[ejabberd] How to get AIM gateway working?

James Tait james.tait at morse.com
Mon Oct 11 17:38:40 MSD 2004


DragonSphere,

> Sergei,
>   I took a look at the page you mentioned.  I had already 
> read that page. 

...snip...

> Besides EJabberd boasts that it will work as a 
> Gateway for AIM, ICQ, Yahoo, MSN, plus others that I am not 
> familiar with.  So what I asked is how exactly to make this 
> work.  I need step by step instructions for this.  Also the 
> documentation is very lacking.

You seem to be under the misguided impression that setting up a Jabber
server is a trivial task that can be undertaken at a whim.  It is not.
Before you set up your own Jabber server, you need to understand exactly
what it is you are doing, how it works and how to maintain it.  If you are
not willing to do this initial work, you would be far better off using one
of the many already-available public Jabber servers.  You don't need to
become an expert, but you do need to acquire some of the basics.

AIM-t is a Jabber server component, which runs in a separate process to the
main Jabber server and connects to it using the standard component protocol.
Having said that, the component is actually just a plug-in module for the
jabberd-1.4 server, and thus will require an installation of jabberd-1.4 in
order to run.

Details of configuring AIM-t to talk to your Jabber server are included in
the README file linked to from the page that Sergei sent you.  Details of
configuring the ejabberd server to accept component connections, as well as
examples, are provided in the ejabberd guide.  You will need some
information from jabber.org to tie all this together, but this information
is vital if you're going to be running a Jabber server anyway.

> I guess that is why I 
> normally do not use Open Source software.  Usually Open 
> Source software makes claims that it cannot keep and/or if it 
> can actually do something it claims then only the person that 
> wrote it really knows how to make it work and they do not 
> share the information with others.  What good is open source 
> if the documentation is so lacking that the end user cannot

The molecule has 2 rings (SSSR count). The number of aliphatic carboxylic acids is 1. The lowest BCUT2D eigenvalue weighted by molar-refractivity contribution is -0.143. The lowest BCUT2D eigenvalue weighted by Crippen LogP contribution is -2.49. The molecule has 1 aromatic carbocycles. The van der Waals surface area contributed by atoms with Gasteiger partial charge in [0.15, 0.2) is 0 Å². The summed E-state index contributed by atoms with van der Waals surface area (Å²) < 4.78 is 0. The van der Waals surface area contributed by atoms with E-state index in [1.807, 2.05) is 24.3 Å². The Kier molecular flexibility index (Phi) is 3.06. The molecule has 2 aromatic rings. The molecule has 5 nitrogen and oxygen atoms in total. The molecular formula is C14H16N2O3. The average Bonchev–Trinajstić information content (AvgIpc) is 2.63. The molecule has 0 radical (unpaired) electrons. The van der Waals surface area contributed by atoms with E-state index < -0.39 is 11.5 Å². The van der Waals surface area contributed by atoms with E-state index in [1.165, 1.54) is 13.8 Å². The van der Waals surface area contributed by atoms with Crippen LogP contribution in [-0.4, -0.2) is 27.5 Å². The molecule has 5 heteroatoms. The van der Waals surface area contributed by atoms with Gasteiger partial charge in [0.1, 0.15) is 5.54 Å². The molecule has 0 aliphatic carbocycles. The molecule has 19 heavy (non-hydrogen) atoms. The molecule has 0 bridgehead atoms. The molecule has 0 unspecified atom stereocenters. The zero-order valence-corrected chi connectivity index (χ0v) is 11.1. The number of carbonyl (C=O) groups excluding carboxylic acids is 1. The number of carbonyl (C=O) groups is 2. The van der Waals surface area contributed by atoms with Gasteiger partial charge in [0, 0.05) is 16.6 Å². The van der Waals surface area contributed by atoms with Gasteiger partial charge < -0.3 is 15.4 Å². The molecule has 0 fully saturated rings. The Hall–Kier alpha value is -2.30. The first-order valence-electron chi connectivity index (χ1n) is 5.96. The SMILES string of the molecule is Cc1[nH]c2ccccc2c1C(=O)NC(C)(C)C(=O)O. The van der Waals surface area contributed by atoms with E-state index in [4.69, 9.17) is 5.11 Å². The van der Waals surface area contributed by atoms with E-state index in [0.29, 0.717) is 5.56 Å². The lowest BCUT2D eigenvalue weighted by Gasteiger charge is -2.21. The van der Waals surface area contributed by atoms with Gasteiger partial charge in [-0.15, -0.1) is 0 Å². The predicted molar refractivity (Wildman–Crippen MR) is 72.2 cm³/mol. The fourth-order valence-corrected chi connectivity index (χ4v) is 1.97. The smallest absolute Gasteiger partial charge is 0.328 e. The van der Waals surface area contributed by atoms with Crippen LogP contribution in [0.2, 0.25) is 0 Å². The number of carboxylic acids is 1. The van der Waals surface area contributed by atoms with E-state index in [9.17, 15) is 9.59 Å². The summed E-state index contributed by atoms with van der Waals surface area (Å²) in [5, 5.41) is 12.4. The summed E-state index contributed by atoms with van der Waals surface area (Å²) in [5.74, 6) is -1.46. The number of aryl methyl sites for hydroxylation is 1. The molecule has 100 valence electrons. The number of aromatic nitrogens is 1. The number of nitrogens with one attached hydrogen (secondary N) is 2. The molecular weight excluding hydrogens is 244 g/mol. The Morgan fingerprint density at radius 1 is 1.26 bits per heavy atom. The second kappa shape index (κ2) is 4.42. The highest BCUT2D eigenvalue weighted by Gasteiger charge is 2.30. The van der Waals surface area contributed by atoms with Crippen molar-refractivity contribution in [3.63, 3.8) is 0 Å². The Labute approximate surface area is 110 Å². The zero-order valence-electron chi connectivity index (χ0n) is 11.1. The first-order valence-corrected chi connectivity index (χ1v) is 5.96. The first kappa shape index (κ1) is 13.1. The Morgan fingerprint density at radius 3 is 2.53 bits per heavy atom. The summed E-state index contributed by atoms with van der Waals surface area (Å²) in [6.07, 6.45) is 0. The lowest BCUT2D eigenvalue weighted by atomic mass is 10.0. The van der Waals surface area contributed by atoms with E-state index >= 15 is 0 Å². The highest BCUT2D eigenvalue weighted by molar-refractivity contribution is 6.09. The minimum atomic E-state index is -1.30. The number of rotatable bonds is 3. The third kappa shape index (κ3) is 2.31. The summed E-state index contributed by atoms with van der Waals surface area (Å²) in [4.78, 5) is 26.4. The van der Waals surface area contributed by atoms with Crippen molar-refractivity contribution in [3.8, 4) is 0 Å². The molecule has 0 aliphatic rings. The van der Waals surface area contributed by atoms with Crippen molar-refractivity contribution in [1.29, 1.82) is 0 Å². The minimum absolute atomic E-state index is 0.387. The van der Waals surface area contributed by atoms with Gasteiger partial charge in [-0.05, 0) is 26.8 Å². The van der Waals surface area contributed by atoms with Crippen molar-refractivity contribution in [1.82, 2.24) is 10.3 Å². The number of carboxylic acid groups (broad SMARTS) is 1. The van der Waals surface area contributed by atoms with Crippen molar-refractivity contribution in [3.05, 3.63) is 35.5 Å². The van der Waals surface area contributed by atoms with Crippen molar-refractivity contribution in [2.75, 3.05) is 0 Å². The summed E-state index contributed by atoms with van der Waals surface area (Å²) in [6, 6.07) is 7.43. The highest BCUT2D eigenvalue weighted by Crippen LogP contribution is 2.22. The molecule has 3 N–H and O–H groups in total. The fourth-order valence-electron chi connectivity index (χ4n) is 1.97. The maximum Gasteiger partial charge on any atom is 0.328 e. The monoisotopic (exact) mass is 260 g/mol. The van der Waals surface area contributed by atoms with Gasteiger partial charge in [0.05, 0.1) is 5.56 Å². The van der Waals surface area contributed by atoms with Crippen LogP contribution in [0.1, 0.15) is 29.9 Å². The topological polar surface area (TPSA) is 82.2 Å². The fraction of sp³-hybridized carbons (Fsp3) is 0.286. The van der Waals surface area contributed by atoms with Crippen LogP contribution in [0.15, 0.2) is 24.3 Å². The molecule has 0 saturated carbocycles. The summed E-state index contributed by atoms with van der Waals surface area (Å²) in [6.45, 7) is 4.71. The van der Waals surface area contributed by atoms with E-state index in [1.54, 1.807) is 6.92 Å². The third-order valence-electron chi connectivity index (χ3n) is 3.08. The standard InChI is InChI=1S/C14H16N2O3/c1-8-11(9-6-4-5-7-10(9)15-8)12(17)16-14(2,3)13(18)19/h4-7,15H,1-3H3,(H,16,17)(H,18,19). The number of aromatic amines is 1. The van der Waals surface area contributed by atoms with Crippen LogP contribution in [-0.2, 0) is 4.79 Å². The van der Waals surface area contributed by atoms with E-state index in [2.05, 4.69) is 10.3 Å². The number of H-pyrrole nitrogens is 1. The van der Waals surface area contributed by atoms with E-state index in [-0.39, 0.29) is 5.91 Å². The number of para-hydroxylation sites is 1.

> figure out how to use it.  I don't want to re-program, 
> modify, or learn the language the software was written in I 
> just want to use it.  I have read the manual and I have 
> followed the destructions but it seems to be missing several 
> steps to use the software to it's full potential.

This type of rant is very common amongst people who see Open Source software
as a means of getting something for nothing.  With closed-source software,
you pay your money and you get a nice printed manual written by a dedicated
team of non- or semi-technical users to guide even a novice through the
basic actions.  You pay to have someone on the end of a telephone waiting to
answer your queries.  With Open Source software, you pay by contributing
your time and effort back to the project, be it in code, documentation, or
some other form.  There is often no dedicated team of people writing
documentation.  There is often nobody waiting to answer your phone call.
There is usually a mailing list, with people willing to help you, but only
if you are also willing to help yourself.

I'm sorry if this response seems curt, inflammatory or elitist, but this
"Open Source is rubbish" kind of attitude is exactly what I'm trying to
stamp out.  Open source projects are only as good as the team supporting
them.  When you elect to use a piece of Open Source software, you become a
part of that team.

Best regards and good luck!

JT
--
James Tait
Developer, Morse Professional Services
Business aligned IT that helps our customers get more from less.  We call
it A2e.  If you want to know more, I'll take you there.
Morse Group Ltd
Tel: +44 (0)1332 826037 Fax: +44 (0)1332 826044
www.morse.com

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